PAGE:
Treating Mental Health and Substance Use Disorders in Adolescents: What Is on the Menu?

Stanley Brewer, Mark D. Godley, Leslie Hulvershorn

Research output: Contribution to journalReview article

12 Scopus citations

Abstract

Specific treatments targeting adolescents with substance use disorders (SUDs) have been developed over the last couple of decades. Despite these developmentally tailored treatments, long-term abstinence rates remain relatively low among adolescents receiving care. Research over the last decade has increasingly focused on adolescents with comorbid substance use and psychiatric disorders, in recognition of the barriers caused by inadequate treatment of co-occurring psychiatric disorders. Treatments targeting dually diagnosed youth are now regarded as essential to improving SUD treatment outcomes, but remain underutilized. A variety of treatment modalities such as behavioral therapy, family therapy, 12-step groups, motivational interviewing, contingency management, and combinations of these interventions have been modified for adolescents. In this article, we review the research on these treatments, as they apply to dually diagnosed youth. Furthermore, we explore the evidence for various treatments targeting comorbid SUD, specific to the presence of externalizing or internalizing disorders. The current evidence base supports the importance of integrated treatment targeting both SUD and psychiatric disorders simultaneously. High-quality treatment programs offering combinations of behavioral and family therapy, particularly with motivational interviewing and contingency management, are particularly well supported. In addition, we review various psychotropic medication treatments that have also been studied in conjunction with adolescent SUD treatment. Finally, we review research on post-treatment, supportive care that has been shown to improve long-term SUD outcomes. Recently conceptualized modular treatments, which offer personalized combinations of evidence-based treatments for specific disorders, have been proposed as a means of improving outcomes. Future research on modular programs must test the efficacy of individualized treatments when applied to combinations of psychiatric and SUDs in adolescents.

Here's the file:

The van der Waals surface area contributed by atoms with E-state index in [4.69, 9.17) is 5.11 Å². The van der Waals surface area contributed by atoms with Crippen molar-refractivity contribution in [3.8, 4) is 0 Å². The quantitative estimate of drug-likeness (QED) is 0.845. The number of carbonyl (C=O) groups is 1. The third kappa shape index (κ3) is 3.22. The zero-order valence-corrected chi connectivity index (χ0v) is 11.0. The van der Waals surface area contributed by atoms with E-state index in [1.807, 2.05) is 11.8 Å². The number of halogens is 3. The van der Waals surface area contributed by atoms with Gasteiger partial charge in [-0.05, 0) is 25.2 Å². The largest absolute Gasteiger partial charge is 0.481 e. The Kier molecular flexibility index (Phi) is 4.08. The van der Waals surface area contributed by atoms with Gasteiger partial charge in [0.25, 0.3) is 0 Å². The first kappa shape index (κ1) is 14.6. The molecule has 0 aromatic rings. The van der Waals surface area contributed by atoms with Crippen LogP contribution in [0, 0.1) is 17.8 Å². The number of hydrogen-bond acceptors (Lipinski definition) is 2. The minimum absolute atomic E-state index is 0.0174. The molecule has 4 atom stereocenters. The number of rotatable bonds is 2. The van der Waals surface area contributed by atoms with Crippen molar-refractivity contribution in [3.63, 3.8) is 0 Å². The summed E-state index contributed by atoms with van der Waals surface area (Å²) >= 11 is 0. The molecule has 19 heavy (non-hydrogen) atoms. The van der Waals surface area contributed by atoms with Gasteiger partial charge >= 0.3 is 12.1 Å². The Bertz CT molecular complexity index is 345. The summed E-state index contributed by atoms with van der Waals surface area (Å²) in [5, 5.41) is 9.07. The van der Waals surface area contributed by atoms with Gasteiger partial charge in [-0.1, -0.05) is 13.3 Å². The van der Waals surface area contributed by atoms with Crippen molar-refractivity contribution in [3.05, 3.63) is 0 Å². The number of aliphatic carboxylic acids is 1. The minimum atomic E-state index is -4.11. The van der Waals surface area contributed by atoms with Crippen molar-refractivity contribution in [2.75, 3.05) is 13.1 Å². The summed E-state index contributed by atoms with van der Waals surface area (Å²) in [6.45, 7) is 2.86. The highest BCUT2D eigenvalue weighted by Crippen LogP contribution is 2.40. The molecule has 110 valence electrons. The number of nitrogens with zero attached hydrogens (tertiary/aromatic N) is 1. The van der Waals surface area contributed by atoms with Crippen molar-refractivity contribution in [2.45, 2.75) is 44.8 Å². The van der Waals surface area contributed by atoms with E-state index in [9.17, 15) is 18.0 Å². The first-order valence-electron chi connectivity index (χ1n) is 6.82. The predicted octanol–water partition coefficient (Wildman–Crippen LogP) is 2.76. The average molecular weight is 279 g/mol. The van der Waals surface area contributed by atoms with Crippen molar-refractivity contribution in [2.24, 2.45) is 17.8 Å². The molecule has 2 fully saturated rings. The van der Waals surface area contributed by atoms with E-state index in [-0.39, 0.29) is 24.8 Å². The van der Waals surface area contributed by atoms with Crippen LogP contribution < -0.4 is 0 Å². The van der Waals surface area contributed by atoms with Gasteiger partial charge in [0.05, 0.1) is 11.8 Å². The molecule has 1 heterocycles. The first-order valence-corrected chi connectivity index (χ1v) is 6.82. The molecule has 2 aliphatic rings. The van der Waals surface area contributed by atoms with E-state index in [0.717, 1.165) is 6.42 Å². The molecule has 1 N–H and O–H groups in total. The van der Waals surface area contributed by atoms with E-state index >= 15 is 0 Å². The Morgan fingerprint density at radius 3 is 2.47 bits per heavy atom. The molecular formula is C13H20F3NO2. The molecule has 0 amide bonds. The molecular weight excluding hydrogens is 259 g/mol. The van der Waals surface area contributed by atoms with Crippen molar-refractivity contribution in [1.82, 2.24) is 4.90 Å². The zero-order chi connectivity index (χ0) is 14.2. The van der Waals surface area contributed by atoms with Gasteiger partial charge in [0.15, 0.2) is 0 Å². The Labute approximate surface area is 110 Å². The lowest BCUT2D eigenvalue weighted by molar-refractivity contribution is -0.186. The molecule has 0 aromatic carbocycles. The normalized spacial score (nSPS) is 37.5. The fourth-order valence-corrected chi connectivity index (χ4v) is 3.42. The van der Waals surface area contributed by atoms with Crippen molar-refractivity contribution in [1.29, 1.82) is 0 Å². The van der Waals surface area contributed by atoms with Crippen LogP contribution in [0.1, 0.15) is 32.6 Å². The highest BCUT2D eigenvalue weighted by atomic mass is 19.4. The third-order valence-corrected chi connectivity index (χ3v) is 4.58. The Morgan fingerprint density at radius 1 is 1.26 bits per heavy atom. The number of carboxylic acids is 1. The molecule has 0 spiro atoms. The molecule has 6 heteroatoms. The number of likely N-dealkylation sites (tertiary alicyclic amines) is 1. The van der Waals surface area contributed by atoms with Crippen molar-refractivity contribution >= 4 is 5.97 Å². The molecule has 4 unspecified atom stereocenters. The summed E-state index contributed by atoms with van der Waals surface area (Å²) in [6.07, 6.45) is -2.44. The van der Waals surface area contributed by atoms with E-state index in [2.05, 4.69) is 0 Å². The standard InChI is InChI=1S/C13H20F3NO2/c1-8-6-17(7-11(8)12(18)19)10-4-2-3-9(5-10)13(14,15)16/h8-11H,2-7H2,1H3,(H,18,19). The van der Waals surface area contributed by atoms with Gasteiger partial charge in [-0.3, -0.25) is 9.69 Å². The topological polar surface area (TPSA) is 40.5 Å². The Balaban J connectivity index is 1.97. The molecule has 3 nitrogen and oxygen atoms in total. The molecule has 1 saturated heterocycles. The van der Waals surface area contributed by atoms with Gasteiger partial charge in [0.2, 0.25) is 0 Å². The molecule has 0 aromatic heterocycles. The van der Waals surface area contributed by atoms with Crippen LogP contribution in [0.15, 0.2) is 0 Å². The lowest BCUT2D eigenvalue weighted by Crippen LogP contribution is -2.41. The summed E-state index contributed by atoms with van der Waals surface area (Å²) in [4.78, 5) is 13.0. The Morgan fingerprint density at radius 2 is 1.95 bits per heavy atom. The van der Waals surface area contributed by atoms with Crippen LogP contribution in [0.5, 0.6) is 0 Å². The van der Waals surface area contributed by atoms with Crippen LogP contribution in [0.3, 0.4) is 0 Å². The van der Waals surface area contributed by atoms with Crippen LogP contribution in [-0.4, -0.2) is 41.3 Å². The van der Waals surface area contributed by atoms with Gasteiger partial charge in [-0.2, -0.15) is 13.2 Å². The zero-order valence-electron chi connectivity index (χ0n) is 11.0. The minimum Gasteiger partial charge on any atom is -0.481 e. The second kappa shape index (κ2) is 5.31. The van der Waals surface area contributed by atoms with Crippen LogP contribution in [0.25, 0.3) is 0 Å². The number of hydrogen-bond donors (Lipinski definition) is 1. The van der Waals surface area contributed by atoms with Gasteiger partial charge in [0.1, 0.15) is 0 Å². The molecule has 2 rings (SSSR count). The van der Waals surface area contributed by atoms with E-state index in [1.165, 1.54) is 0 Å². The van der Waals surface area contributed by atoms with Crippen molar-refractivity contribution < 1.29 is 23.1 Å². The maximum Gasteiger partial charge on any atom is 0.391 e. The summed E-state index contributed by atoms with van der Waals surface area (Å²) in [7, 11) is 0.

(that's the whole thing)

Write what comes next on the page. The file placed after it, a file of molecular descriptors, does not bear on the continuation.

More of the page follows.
Original languageEnglish (US)
Article number5
JournalCurrent Psychiatry Reports
Volume19
Issue number1
DOIs
StatePublished - Jan 1 2017

Keywords

  • Adolescents
  • Dual diagnosis
  • Evidence-based treatments
  • Substance use disorders

ASJC Scopus subject areas

  • Psychiatry and Mental health

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